After months of spending time alone and sharing meaningful, intimate conversation with one of her guy friends, a close girlfriend of mine dialed his phone number with shaking hands and told him how she felt.
She was petrified. What if he didn’t feel the same way? What if they were no longer close once he knew she liked him as more than a friend?
But when the phone call ended she felt freed. No more wondering about the “what-ifs” or making excuses for why he hadn’t made a move. No more constantly analyzing his every word or obsessing over every interaction. She told him where she stood and he told her that he felt differently. But her relief came from the realization that she was free, now, to move on.
In opening up to this man my friend learned a groundbreaking truth about herself: she was not as fragile as she had thought.
For some of us, the idea of revealing our innermost thoughts and feelings to certain people in our lives is the scenario of our worst nightmares. But by actively fighting this self-preservation instinct, we surprise ourselves and find that we’re actually much stronger than we’d expected ourselves to be.
As women, time and time again we’re told to reel in our emotions, keep our thoughts to ourselves and, as Miranda Lambert puts it, “hide our crazy.” We’re told not to share too much, not to open up to quickly, not to be the first to say “I love you.” We’re advised to lure men in while simultaneously maintaining the upper hand – but why? To avoid rejection? To appear less attached? They say that the person most in control of a relationship is the person who loves the least – so is this what we’re aiming for? To love less than our beloved? This seems completely backwards.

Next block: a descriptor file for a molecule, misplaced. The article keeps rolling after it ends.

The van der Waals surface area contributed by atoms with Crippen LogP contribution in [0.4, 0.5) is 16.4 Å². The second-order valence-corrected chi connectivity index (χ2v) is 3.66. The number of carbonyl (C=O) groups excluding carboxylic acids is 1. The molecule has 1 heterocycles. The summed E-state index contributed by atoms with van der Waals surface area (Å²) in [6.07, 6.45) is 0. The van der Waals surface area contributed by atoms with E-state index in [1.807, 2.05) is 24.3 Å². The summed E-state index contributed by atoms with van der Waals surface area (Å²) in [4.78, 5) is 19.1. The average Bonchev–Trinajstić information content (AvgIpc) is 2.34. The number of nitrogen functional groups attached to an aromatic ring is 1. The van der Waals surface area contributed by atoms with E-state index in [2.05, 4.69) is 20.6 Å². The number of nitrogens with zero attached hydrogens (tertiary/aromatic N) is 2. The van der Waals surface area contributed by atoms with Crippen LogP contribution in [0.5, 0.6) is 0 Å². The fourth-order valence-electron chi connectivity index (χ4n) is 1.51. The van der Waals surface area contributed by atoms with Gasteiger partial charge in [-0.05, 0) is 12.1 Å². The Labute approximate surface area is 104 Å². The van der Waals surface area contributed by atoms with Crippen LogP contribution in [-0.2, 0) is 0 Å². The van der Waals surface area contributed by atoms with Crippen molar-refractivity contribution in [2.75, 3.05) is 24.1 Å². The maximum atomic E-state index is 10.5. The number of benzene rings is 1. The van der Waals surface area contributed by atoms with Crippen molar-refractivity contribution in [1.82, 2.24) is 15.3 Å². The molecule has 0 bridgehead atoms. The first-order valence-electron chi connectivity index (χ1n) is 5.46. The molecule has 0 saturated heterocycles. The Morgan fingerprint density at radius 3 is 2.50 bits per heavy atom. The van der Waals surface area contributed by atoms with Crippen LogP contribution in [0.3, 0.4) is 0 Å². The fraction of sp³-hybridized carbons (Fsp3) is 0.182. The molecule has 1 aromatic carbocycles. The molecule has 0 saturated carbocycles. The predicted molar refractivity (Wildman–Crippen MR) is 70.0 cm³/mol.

I don’t mean that we should make a habit of pouring our souls out to any Joe on the street – it is true that we should guard our hearts and be selective about who we share ourselves with. But, to express that we care and that we’re interested in the well-being of the people we love is an indication of strength rather than weakness.
Vulnerable doesn’t have to mean “door mat.” To be vulnerable more often indicates that a woman is self-aware and confident. A woman that is undeterred by her fear of revealing herself when it means sharing kind words with another person appears strong and sure of herself. To be vulnerable is not to be weak; to be vulnerable is to be courageous.
In choosing to be vulnerable in my own life, I have at times been very afraid, but I have also realized that in most cases I don’t regret my vulnerability for three reasons—even when my fears are realized.
1. While opening up might mean a betrayal by a friend or the realization that those feelings are not reciprocated, it can also serve as a reminder that we are self-aware and in touch with our deepest desires, preferences and needs—and that’s a good thing!
2. Allowing ourselves to be vulnerable can also be very revealing. Our eyes are sometimes opened to truths we might not have seen before – truths like perhaps our supposed “friend” might not have been a very good one, or that this person who’d been the object of our affection had not been so deserving as we might have previously thought.
3. It is also possible that, in being vulnerable, we are simply humbled by these scenarios. And even that process, although painful, is actually a very good thing.
It is unlikely that the people we love – family, friends, boyfriends, etc. – will know how we feel or what we think if we do not tell them. To place ourselves in the line of fire for the sake of making absolutely sure that the important people in our lives know that we love them, admire them, or even that we’re sorry, is what I believe love is all about.
Latest posts by Mary Kate (see all)
- What My Friend Taught Me About Vulnerability - December 15, 2014
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